One of the moments on this trip that quintessentially captured American Christmas was a stop at Albanese candy store, AKA Santa’s Workshop. Some of our dear, Indiana-based friends took us to this massive–and I do mean massive–sweet shop in western Indiana. The instant we crossed the threshold, we ran into an almost palpable wall of warm, sugary scent. The sights were equally dazzling, with banks of home-made chocolates (maple truffles, malted milk balls, chocolate-covered animal crackers, turtles, haystacks, etc.) and endless bins of rainbow-colored gummy candies (did I mention that their gummy bears are home-made?! From scratch?!) Vintage-style candies lined the back of the store, and an extra wing of the shop boasted a glorious array of glittering Christmas baskets and speciality items. And as if that weren’t enough, a gigantic column coated with flowing molten chocolate stood sway in the midst of all the Christmas sparkle.
Considering all the temptation around, I was pretty proud of the fact that we walked away with only two packs of bubble gum cigarettes (a nostalgic favorite of my husband’s) and 1.5 pounds of chocolate candy (peanut butter meltaways, chocolate-covered cookie dough, and chocolate almond toffee). I’m also grateful that the Suriname to Indiana commute is long enough to prevent our being regulars at Albanese. Because my waist-line cannot take that abuse on a regular basis!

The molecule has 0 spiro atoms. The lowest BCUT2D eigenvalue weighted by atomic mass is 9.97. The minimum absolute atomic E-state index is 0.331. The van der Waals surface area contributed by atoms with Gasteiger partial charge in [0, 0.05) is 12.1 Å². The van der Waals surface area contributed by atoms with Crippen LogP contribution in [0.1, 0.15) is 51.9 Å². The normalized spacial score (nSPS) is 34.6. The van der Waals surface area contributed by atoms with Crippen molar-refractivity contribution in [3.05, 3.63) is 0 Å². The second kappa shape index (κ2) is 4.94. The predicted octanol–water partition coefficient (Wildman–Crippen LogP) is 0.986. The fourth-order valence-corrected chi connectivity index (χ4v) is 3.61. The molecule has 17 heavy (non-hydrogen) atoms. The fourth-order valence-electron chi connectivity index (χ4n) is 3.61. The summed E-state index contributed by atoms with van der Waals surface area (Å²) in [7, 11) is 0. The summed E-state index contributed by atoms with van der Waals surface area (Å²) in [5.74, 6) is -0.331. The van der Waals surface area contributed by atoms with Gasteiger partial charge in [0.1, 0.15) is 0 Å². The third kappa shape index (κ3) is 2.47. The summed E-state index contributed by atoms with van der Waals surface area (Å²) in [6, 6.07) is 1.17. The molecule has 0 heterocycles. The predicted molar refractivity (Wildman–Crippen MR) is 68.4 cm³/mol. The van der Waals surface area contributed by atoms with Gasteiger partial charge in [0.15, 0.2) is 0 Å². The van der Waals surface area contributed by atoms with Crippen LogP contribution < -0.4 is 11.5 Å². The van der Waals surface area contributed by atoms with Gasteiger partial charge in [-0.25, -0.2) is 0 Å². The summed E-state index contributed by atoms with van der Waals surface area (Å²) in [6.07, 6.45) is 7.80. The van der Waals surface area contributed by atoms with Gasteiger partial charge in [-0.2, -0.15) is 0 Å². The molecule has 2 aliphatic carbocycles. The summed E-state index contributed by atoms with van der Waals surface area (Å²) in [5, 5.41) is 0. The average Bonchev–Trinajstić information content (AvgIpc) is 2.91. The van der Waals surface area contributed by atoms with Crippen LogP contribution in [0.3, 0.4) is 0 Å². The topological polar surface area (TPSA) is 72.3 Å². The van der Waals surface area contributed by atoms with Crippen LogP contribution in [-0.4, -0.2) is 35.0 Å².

Like what you’ve read? Follow my blog via email or WordPress (on the sidebar), or shoot me an email (using the footer).
This bell-based instrument was a new one to me.
Pagara in action.
A multi-person job, setting out the pagara.
With their excellent view, these rooms have to be booked a year in advance. Ideal spot for releasing confetti!
The pagara, pre-unrolling.
An ambulance, carefully pre-staged.
Suriname’s flag proudly waves.
I’m thinking red’s a theme color for New Years in Suriname.
When sparks fly!
Fernandes: Suriname’s #1 ice-cream brand.
Paramaribo’s fire department, making way for the lighting of a pagara.
As those following this blog may have deduced, I’m not exactly a party animal. I like the occasional night out, dinner with friends, etc. But a lot of my free time is spent doing quiet, pajamas-are-appropriate-attire kinds of pursuits: reading, writing, painting.
But if anybody knows how to party, it’s the Surinamese. At no time is this more evident than around the New Year. Tradition here has it that the lighting of firecrackers (particularly long–and I do mean loooong–strings of crackers called pagara) will scare off evil spirits. Practicing this tactic at the turn of the year allows for the new calendar to begin on a zen-like note.